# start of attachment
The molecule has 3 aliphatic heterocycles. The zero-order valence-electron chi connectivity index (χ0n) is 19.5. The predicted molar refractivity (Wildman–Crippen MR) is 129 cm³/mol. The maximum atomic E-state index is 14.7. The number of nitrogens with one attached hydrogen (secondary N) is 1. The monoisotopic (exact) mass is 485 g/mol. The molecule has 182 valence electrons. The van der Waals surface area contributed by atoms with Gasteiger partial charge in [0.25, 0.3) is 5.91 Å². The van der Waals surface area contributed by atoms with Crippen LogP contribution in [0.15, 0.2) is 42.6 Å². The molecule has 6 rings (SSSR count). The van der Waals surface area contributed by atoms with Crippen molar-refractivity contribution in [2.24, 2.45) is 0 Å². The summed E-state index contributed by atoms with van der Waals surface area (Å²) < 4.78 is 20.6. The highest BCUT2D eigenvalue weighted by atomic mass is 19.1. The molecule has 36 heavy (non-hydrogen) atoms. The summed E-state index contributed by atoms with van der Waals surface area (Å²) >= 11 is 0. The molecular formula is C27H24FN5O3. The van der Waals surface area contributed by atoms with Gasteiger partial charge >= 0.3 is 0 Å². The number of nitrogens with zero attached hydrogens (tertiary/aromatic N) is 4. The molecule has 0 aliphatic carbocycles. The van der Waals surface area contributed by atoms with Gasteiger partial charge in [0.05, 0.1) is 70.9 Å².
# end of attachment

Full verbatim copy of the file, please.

The molecule has 3 aliphatic heterocycles. The zero-order valence-electron chi connectivity index (χ0n) is 19.5. The predicted molar refractivity (Wildman–Crippen MR) is 129 cm³/mol. The maximum atomic E-state index is 14.7. The number of nitrogens with one attached hydrogen (secondary N) is 1. The monoisotopic (exact) mass is 485 g/mol. The molecule has 182 valence electrons. The van der Waals surface area contributed by atoms with Gasteiger partial charge in [0.25, 0.3) is 5.91 Å². The van der Waals surface area contributed by atoms with Crippen LogP contribution in [0.15, 0.2) is 42.6 Å². The molecule has 6 rings (SSSR count). The van der Waals surface area contributed by atoms with Crippen molar-refractivity contribution in [2.24, 2.45) is 0 Å². The summed E-state index contributed by atoms with van der Waals surface area (Å²) < 4.78 is 20.6. The highest BCUT2D eigenvalue weighted by atomic mass is 19.1. The molecule has 36 heavy (non-hydrogen) atoms. The summed E-state index contributed by atoms with van der Waals surface area (Å²) >= 11 is 0. The molecular formula is C27H24FN5O3. The van der Waals surface area contributed by atoms with Gasteiger partial charge >= 0.3 is 0 Å². The number of nitrogens with zero attached hydrogens (tertiary/aromatic N) is 4. The molecule has 0 aliphatic carbocycles. The van der Waals surface area contributed by atoms with Gasteiger partial charge in [0.05, 0.1) is 70.9 Å².